Ok so that’s fine. I’m sure if I had to name all of the crew of the Nostromo I’d struggle or all of the Colonial Marines but there were at least some memorable characters in there.

The plot itself is a little weird. Things just seem to happen but the motivations behind them is never entirely clear. David is nominally the baddie of the piece but it’s never really explained why he’s doing the things that he is. There is a really odd scene where Fassbender teaches himself to play the flute, with what was comfortably the best line of the whole thing (‘just leave the fingering to me’). I think part of the problem might be that Alien: Covenant tries to have its cake and eat it, it’s trying to simultaneously balance the weighty existential ideas of Prometheus while also aiming for some of the action beats of the original movie. Sadly it doesn’t seem to work and by trying to straddle the line between the two it seems to do nothing brilliantly. By the end of the film we’re not actually much further along than we were at the start in the grand scheme of things, and certainly only a small step away forwards from Prometheus. I think I’d have been happier with Alien: Covenant picking up where it actually finished.

The action scenes are ok but the aliens aren’t aliens in the traditional sense of the word. I’m not sure if that’s an intentional design choice and there are still a few more evolutionary iterations to go through before they are the xenomorphs we know and love or whether that’s just how they are now. The aliens seemed to lack a real sense of purpose or intelligence and were far too human (there’s one scene where an alien is working perfectly upright). It’s entirely possible that this is a conscious design choice for the sake of the story and I missed it entirely. There are some pretty decent action scenes but it doesn’t have the bonafide Alien movie feel. You could easily have replaced the aliens with velociraptors and it would work as a Jurassic Park film, there’s not really anything that marks this out as an Alien film.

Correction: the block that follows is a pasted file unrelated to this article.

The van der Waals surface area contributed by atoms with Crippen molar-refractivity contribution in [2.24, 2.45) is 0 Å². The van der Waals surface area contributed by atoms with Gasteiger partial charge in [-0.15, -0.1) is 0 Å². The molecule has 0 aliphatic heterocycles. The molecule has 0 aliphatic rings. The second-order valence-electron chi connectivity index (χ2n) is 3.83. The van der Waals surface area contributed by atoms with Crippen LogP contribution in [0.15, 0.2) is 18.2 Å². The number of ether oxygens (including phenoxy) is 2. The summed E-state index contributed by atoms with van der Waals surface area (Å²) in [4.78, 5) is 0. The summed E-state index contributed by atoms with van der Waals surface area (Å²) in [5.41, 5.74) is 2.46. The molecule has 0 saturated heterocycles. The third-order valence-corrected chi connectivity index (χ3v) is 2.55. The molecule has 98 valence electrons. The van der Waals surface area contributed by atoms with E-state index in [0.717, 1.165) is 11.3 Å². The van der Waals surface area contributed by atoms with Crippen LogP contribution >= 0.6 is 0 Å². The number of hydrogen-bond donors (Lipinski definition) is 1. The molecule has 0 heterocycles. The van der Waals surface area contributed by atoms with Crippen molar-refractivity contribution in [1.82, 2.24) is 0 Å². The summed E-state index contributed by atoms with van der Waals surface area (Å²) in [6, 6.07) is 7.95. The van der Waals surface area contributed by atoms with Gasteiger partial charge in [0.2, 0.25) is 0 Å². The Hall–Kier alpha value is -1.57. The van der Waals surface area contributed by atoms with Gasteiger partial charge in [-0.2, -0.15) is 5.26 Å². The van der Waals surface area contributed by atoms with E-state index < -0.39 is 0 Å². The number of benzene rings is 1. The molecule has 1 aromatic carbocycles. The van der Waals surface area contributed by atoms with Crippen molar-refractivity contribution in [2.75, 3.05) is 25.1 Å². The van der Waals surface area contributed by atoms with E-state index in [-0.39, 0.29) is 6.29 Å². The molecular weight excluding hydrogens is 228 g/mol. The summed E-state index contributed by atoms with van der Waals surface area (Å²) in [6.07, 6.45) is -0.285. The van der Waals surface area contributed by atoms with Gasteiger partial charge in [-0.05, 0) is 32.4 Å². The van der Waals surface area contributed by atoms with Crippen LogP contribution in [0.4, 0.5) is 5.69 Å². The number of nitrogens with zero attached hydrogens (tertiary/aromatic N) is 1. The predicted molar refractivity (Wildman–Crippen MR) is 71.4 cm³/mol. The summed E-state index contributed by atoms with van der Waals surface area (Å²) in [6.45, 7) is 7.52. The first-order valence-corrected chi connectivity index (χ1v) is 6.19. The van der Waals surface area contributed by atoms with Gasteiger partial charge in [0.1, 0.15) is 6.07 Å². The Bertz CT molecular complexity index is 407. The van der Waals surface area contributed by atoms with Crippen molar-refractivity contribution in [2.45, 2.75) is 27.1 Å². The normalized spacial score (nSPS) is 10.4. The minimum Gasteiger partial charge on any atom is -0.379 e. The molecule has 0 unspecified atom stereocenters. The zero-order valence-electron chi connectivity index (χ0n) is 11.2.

I do wonder whether the Alien franchise is now suffering the same prequel fatigue as Star Wars. Sometimes the story that isn’t fully explained is the most interesting, our brains can fill in the gaps in a more exciting way than we’re likely to see on screen. We’ve had so long to think about where the xenomorphs might have come from, or what the Space Jockeys might look like that the answer on screen would always disappoint.

I was hugely disappointed with Alien: Covenant, as it had been touted as a return to form and a throwback to the glory days of the Aliens franchise. In reality it’s not a great Aliens film, and for the most part it doesn’t even feel like an Aliens film. The characters are forgettable and the motivations are all over the place. Viewed in isolation it’s not even a competent sci-fi film, if this didn’t have the Alien branding attached to it then it would have disappeared without a trace.